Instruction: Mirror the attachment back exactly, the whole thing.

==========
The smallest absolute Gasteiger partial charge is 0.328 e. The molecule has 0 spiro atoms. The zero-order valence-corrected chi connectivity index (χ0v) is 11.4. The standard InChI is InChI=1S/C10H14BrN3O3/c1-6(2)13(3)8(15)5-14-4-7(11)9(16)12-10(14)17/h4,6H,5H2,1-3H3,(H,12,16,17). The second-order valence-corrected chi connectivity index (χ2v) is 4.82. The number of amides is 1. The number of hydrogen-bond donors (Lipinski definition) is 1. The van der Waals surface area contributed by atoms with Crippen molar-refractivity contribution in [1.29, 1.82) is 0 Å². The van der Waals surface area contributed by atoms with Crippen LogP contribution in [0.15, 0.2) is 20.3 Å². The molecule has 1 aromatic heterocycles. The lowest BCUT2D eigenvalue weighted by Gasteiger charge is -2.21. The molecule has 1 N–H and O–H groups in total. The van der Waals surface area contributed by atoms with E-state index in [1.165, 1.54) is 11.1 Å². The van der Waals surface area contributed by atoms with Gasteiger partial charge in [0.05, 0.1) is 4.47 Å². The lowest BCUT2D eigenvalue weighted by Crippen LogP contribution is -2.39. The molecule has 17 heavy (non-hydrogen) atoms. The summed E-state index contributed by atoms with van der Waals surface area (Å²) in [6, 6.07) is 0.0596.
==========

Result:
The smallest absolute Gasteiger partial charge is 0.328 e. The molecule has 0 spiro atoms. The zero-order valence-corrected chi connectivity index (χ0v) is 11.4. The standard InChI is InChI=1S/C10H14BrN3O3/c1-6(2)13(3)8(15)5-14-4-7(11)9(16)12-10(14)17/h4,6H,5H2,1-3H3,(H,12,16,17). The second-order valence-corrected chi connectivity index (χ2v) is 4.82. The number of amides is 1. The number of hydrogen-bond donors (Lipinski definition) is 1. The van der Waals surface area contributed by atoms with Crippen molar-refractivity contribution in [1.29, 1.82) is 0 Å². The van der Waals surface area contributed by atoms with Crippen LogP contribution in [0.15, 0.2) is 20.3 Å². The molecule has 1 aromatic heterocycles. The lowest BCUT2D eigenvalue weighted by Gasteiger charge is -2.21. The molecule has 1 N–H and O–H groups in total. The van der Waals surface area contributed by atoms with E-state index in [1.165, 1.54) is 11.1 Å². The van der Waals surface area contributed by atoms with Gasteiger partial charge in [0.05, 0.1) is 4.47 Å². The lowest BCUT2D eigenvalue weighted by Crippen LogP contribution is -2.39. The molecule has 17 heavy (non-hydrogen) atoms. The summed E-state index contributed by atoms with van der Waals surface area (Å²) in [6, 6.07) is 0.0596.